How to format your references using the Integrative Omics and Molecular Biology citation style

This is a short guide how to format citations and the bibliography in a manuscript for Integrative Omics and Molecular Biology. For a complete guide how to prepare your manuscript refer to the journal's instructions to authors.

Using reference management software

Typically you don't format your citations and bibliography by hand. The easiest way is to use a reference manager:

PaperpileThe citation style is built in and you can choose it in Settings > Citation Style or Paperpile > Citation Style in Google Docs.
EndNoteFind the style here: output styles overview
Mendeley, Zotero, Papers, and othersThe style is either built in or you can download a CSL file that is supported by most references management programs.
BibTeXBibTeX syles are usually part of a LaTeX template. Check the instructions to authors if the publisher offers a LaTeX template for this journal.

Journal articles

Those examples are references to articles in scholarly journals and how they are supposed to appear in your bibliography.

Not all journals organize their published articles in volumes and issues, so these fields are optional. Some electronic journals do not provide a page range, but instead list an article identifier. In a case like this it's safe to use the article identifier instead of the page range.

A journal article with 1 author
1. Diamond J. Population history: Human melting pots in Southeast Asia. Nature. 2014;512:262–3.
A journal article with 2 authors
1. Cowman AF, Tonkin CJ. Microbiology. A tail of division. Science. 2011;331:409–10.
A journal article with 3 authors
1. Wheeler Q, Assis L, Rieppel O. Phylogenetics: Heed the father of cladistics. Nature. 2013;496:295–6.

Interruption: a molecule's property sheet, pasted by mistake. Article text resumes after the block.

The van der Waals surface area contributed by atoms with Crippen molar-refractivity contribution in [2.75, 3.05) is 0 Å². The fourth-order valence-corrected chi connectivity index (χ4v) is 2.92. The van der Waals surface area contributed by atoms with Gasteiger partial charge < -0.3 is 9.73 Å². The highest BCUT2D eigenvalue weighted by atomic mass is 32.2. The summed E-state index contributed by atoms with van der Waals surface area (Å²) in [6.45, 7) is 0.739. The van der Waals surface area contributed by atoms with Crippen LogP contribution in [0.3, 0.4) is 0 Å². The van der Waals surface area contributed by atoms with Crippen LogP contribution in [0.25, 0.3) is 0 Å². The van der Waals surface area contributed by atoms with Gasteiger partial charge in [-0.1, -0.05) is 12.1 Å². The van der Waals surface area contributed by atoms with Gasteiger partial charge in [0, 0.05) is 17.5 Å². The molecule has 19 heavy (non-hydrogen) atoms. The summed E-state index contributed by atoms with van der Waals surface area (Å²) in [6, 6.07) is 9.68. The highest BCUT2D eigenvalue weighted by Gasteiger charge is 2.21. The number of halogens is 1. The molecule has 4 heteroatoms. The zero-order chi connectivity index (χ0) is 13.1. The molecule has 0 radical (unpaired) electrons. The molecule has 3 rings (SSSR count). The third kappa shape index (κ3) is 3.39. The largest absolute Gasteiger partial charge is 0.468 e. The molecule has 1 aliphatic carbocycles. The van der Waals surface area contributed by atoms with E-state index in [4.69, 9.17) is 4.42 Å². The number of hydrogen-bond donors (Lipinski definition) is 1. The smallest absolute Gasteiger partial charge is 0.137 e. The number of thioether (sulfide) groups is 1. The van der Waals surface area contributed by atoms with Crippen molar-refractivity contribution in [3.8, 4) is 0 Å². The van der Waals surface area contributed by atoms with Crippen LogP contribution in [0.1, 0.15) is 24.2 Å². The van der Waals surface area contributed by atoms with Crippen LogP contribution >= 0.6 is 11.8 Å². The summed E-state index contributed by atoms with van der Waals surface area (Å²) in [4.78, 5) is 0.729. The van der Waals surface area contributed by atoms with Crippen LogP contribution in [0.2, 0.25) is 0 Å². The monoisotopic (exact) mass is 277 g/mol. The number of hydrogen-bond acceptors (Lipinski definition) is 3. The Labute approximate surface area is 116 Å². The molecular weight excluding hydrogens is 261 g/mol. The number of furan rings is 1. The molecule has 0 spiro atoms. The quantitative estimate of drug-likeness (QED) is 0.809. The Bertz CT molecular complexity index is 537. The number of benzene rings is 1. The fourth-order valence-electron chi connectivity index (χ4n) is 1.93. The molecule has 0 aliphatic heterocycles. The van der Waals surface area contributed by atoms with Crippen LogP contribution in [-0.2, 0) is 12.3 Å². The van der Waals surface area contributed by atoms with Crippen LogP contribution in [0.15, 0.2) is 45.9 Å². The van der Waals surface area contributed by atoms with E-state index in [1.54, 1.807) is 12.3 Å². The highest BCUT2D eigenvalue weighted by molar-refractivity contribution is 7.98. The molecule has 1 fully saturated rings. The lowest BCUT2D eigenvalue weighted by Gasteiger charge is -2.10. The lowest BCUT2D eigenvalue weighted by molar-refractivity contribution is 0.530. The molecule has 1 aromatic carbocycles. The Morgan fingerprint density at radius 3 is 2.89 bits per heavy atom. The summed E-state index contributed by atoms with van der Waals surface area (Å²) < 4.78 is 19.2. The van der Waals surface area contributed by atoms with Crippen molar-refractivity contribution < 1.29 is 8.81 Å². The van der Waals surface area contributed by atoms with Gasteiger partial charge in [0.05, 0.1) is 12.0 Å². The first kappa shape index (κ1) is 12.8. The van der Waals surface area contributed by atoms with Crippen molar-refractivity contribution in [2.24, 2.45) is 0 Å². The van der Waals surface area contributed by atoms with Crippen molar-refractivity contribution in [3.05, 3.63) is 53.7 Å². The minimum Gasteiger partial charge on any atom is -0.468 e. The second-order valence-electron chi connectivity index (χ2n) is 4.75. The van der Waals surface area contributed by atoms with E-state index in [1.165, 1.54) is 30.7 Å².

A journal article with 7 or more authors
1. Zhang C, Wei X, Marhic ME, Wong KKY. Ultrafast and versatile spectroscopy by temporal Fourier transform. Sci Rep. 2014;4:5351.

Books and book chapters

Here are examples of references for authored and edited books as well as book chapters.

An authored book
1. Saadoun AP. Esthetic Soft Tissue Management of Teeth and Implants. West Sussex, UK: John Wiley & Sons, Ltd,.; 2012.
An edited book
1. Diener E, editor. Assessing Well-Being: The Collected Works of Ed Diener. 1st edition. Dordrecht: Springer Netherlands; 2009.
A chapter in an edited book
1. Harding S. Interrogating the Modernity vs. Tradition Contrast: Whose Science and Technology for Whose Social Progress? In: Grasswick HE, editor. Feminist Epistemology and Philosophy of Science: Power in Knowledge. Dordrecht: Springer Netherlands; 2011. p. 85–108.

Web sites

Sometimes references to web sites should appear directly in the text rather than in the bibliography. Refer to the Instructions to authors for Integrative Omics and Molecular Biology.

Blog post
1. Andrew D. Five Of The Most Explosive Non-Nuclear Chemicals Ever Made. IFLScience. 2017. https://www.iflscience.com/chemistry/five-of-the-most-explosive-nonnuclear-chemicals-ever-made/. Accessed 30 Oct 2018.

Reports

This example shows the general structure used for government reports, technical reports, and scientific reports. If you can't locate the report number then it might be better to cite the report as a book. For reports it is usually not individual people that are credited as authors, but a governmental department or agency like "U. S. Food and Drug Administration" or "National Cancer Institute".

Government report
1. Government Accountability Office. Telecommunications: Process by Which Mergers of Local Telephone Companies Are Reviewed. Washington, DC: U.S. Government Printing Office; 1999.

Theses and dissertations

Theses including Ph.D. dissertations, Master's theses or Bachelor theses follow the basic format outlined below.

Doctoral dissertation
1. Fine JG. Magical Transformation or Illusion of Grandeur: The Development of Downtown West Palm Beach, 1985-2015. Doctoral dissertation. Florida Atlantic University; 2017.

News paper articles

Unlike scholarly journals, news papers do not usually have a volume and issue number. Instead, the full date and page number is required for a correct reference.

New York Times article
1. Feeney K. Home-Style Colombian. New York Times. 2008;:14NJ9.

In-text citations

References should be cited in the text by sequential numbers in square brackets:

This sentence cites one reference [1].
This sentence cites two references [1, 2].
This sentence cites four references [1–4].

About the journal

Full journal titleIntegrative Omics and Molecular Biology
ISSN (print)2047-9174
Scope

Other styles